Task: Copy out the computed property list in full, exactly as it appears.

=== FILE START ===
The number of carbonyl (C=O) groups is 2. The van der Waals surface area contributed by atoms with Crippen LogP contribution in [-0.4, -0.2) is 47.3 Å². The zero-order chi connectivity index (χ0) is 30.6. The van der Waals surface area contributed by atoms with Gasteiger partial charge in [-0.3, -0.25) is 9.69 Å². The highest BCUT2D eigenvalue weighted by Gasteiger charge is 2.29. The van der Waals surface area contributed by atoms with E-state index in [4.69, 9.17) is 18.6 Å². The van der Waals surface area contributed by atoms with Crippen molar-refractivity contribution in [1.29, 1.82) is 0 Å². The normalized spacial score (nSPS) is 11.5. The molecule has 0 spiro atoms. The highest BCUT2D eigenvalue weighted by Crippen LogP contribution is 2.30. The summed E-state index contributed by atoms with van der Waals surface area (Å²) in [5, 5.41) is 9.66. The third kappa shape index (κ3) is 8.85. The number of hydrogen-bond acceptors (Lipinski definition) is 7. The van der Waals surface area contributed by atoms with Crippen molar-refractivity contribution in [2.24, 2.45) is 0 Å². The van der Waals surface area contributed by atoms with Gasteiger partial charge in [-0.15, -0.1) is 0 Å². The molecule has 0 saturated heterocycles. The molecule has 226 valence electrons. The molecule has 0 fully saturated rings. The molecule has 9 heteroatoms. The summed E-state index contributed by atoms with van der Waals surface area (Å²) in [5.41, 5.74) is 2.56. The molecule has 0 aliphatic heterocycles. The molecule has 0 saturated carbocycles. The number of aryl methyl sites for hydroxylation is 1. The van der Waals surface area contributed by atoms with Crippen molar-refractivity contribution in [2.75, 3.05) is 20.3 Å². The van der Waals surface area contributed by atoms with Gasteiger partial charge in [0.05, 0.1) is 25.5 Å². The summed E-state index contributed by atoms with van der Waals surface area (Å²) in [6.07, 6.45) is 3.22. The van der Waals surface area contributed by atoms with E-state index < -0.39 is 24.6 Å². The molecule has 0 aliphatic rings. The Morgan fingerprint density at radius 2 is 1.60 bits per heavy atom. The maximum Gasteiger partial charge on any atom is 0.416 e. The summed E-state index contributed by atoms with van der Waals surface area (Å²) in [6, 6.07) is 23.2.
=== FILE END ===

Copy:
The number of carbonyl (C=O) groups is 2. The van der Waals surface area contributed by atoms with Crippen LogP contribution in [-0.4, -0.2) is 47.3 Å². The zero-order chi connectivity index (χ0) is 30.6. The van der Waals surface area contributed by atoms with Gasteiger partial charge in [-0.3, -0.25) is 9.69 Å². The highest BCUT2D eigenvalue weighted by Gasteiger charge is 2.29. The van der Waals surface area contributed by atoms with E-state index in [4.69, 9.17) is 18.6 Å². The van der Waals surface area contributed by atoms with Crippen molar-refractivity contribution in [1.29, 1.82) is 0 Å². The normalized spacial score (nSPS) is 11.5. The molecule has 0 spiro atoms. The highest BCUT2D eigenvalue weighted by Crippen LogP contribution is 2.30. The summed E-state index contributed by atoms with van der Waals surface area (Å²) in [5, 5.41) is 9.66. The third kappa shape index (κ3) is 8.85. The number of hydrogen-bond acceptors (Lipinski definition) is 7. The van der Waals surface area contributed by atoms with Crippen molar-refractivity contribution in [2.24, 2.45) is 0 Å². The van der Waals surface area contributed by atoms with Gasteiger partial charge in [-0.15, -0.1) is 0 Å². The molecule has 0 saturated heterocycles. The molecule has 226 valence electrons. The molecule has 0 fully saturated rings. The molecule has 9 heteroatoms. The summed E-state index contributed by atoms with van der Waals surface area (Å²) in [5.41, 5.74) is 2.56. The molecule has 0 aliphatic heterocycles. The molecule has 0 saturated carbocycles. The number of aryl methyl sites for hydroxylation is 1. The van der Waals surface area contributed by atoms with Crippen molar-refractivity contribution in [2.75, 3.05) is 20.3 Å². The van der Waals surface area contributed by atoms with Gasteiger partial charge in [0.05, 0.1) is 25.5 Å². The summed E-state index contributed by atoms with van der Waals surface area (Å²) in [6.07, 6.45) is 3.22. The van der Waals surface area contributed by atoms with E-state index < -0.39 is 24.6 Å². The molecule has 0 aliphatic rings. The Morgan fingerprint density at radius 2 is 1.60 bits per heavy atom. The maximum Gasteiger partial charge on any atom is 0.416 e. The summed E-state index contributed by atoms with van der Waals surface area (Å²) in [6, 6.07) is 23.2.